Architectural Education Session 2

In last night’s architectural training we learned about Greece, Rome and Classical architecture. We also learned about the development of the Greek agora into the Roman Forum. The former characterized by figural object buildings on an open field, the latter by figural spaces carved out of the urban fabric. This shift is referred to as a figure-ground reversal and best illustrated by Rubin’s Face-Vase optical puzzle or the well known woodcut by M.C. Escher, “Sky and Water I.” These images play with how the eye uses edges to perceive shapes; an effect first studied by Gestalt (G. “puzzle,” or “pattern”) psychologists at the beginning of the 20th century.

In the 3-D world of architecture buildings can be perceived as objects or as background, and sometimes as one then the other. Our friends at KlingStubbins wanted to create a decorative element for Autodesk’s Waltham headquarters that would oscillate between states as desired. The above M.C. Escher image was used in the design inspiration for the millwork ceiling in the lobby, Customer Briefing Center and atrium space.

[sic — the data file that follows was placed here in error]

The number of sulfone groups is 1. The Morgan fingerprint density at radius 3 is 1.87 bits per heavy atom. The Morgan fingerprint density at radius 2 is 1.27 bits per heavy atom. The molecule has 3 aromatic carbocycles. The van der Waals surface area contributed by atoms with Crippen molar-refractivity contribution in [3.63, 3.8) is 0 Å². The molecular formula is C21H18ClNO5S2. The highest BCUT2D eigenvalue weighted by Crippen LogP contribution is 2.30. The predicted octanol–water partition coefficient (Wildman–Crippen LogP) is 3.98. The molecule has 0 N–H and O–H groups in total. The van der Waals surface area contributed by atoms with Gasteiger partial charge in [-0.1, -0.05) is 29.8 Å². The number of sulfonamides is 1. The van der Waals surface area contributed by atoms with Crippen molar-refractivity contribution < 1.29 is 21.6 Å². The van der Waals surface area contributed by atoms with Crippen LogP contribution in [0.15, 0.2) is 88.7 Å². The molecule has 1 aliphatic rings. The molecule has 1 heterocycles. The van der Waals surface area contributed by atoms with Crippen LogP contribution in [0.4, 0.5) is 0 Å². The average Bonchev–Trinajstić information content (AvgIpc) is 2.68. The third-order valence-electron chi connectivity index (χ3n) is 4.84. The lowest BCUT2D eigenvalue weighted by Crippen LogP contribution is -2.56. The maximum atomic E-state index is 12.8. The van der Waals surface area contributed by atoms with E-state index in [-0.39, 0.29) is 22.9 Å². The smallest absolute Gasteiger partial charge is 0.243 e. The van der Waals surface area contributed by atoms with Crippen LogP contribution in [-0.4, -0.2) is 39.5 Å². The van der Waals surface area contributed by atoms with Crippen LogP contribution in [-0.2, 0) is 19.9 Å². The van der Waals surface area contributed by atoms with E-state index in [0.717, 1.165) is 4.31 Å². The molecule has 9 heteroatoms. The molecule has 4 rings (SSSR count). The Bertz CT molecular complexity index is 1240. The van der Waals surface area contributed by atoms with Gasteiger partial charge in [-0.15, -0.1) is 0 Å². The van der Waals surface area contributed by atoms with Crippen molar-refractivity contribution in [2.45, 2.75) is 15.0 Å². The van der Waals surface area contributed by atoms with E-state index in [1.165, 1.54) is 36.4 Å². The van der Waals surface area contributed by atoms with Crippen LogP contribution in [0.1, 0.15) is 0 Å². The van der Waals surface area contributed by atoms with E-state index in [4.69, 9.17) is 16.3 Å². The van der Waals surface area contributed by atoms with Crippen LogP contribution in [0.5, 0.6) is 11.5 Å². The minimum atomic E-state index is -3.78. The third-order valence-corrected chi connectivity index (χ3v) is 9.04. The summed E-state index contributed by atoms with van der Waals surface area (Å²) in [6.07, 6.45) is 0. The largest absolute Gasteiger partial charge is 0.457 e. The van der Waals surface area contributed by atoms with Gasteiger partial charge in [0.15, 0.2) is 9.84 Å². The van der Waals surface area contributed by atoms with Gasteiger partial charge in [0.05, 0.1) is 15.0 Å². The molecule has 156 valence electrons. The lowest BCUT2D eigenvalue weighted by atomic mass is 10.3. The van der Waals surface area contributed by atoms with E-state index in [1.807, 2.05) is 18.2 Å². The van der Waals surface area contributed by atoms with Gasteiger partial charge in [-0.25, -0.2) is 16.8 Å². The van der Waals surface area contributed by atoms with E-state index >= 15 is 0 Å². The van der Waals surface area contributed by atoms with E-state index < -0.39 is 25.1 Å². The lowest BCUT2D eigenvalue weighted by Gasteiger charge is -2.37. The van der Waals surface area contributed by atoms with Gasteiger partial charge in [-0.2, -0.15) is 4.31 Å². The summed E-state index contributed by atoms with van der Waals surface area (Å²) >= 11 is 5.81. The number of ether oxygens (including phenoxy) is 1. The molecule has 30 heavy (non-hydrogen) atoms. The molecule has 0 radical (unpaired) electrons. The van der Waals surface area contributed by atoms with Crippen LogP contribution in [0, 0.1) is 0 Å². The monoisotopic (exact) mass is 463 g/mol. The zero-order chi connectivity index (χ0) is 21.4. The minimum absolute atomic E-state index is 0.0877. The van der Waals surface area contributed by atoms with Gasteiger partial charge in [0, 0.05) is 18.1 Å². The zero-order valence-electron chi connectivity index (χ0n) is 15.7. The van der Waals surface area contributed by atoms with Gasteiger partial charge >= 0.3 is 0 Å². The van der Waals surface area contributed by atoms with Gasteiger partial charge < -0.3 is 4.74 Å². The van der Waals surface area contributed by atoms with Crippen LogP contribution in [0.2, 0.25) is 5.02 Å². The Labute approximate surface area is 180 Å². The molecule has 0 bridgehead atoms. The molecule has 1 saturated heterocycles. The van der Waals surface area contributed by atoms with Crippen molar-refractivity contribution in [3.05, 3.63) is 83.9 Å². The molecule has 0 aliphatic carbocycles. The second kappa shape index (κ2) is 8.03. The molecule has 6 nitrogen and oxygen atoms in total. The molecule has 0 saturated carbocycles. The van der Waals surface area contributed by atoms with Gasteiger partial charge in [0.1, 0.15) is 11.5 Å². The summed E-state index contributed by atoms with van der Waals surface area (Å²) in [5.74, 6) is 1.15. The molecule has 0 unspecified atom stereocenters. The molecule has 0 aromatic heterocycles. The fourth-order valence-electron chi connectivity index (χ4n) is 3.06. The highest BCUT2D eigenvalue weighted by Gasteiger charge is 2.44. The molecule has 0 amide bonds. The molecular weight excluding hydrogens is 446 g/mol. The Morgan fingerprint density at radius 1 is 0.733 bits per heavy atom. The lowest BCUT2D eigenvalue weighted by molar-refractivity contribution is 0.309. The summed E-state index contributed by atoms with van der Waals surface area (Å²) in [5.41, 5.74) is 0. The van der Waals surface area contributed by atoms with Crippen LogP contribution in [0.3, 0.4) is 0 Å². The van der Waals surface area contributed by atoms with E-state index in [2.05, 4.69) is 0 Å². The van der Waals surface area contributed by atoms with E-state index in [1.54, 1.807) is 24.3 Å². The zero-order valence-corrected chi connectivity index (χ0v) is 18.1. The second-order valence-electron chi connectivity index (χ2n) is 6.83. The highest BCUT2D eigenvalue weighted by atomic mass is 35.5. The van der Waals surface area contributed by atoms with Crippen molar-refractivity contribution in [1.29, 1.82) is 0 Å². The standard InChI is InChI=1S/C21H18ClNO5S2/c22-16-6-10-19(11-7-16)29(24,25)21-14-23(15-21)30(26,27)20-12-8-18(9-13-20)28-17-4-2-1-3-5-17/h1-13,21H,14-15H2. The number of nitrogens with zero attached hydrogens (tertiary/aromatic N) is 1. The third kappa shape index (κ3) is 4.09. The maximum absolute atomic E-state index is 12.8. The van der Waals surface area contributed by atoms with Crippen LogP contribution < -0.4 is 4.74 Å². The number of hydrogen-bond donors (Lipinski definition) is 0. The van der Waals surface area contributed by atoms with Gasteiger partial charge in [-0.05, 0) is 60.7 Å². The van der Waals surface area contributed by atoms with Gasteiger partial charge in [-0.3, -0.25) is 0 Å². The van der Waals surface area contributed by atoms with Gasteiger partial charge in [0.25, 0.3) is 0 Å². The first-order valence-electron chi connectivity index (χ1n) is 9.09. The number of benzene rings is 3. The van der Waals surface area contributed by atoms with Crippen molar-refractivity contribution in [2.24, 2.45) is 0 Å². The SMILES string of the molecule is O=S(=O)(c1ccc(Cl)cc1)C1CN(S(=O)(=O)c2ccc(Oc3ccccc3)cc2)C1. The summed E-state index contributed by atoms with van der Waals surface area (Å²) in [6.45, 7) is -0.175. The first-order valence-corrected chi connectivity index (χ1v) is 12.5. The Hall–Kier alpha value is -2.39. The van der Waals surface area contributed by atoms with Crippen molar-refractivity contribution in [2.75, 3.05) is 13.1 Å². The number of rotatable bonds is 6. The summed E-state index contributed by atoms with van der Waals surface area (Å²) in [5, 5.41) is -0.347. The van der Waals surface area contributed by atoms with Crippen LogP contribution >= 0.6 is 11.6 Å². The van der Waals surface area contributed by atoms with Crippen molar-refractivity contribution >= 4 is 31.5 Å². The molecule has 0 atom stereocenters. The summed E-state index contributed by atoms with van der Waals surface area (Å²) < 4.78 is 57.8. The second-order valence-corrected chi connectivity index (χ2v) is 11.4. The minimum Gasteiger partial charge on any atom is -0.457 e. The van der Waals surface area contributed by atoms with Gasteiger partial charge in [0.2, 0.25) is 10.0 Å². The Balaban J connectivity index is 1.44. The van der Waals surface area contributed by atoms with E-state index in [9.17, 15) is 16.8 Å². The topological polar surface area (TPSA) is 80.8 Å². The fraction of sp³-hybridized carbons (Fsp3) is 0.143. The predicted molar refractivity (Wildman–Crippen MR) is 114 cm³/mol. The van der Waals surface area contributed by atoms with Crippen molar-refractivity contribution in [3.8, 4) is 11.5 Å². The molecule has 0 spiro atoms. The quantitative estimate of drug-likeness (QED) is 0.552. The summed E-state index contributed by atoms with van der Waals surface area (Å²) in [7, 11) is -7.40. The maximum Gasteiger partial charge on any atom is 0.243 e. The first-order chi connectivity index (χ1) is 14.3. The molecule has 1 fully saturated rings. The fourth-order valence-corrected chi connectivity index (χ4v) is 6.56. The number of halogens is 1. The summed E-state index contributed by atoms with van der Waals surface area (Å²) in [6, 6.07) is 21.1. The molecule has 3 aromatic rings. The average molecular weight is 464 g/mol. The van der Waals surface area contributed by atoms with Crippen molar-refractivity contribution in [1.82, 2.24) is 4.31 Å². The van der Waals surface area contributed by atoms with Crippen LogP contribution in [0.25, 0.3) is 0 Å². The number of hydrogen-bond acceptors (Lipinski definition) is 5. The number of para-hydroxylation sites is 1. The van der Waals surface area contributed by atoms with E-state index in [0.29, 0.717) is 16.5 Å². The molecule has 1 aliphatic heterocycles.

©2009 Jeff Goldberg/ESTO

©2009 Jeff Goldberg/ESTO

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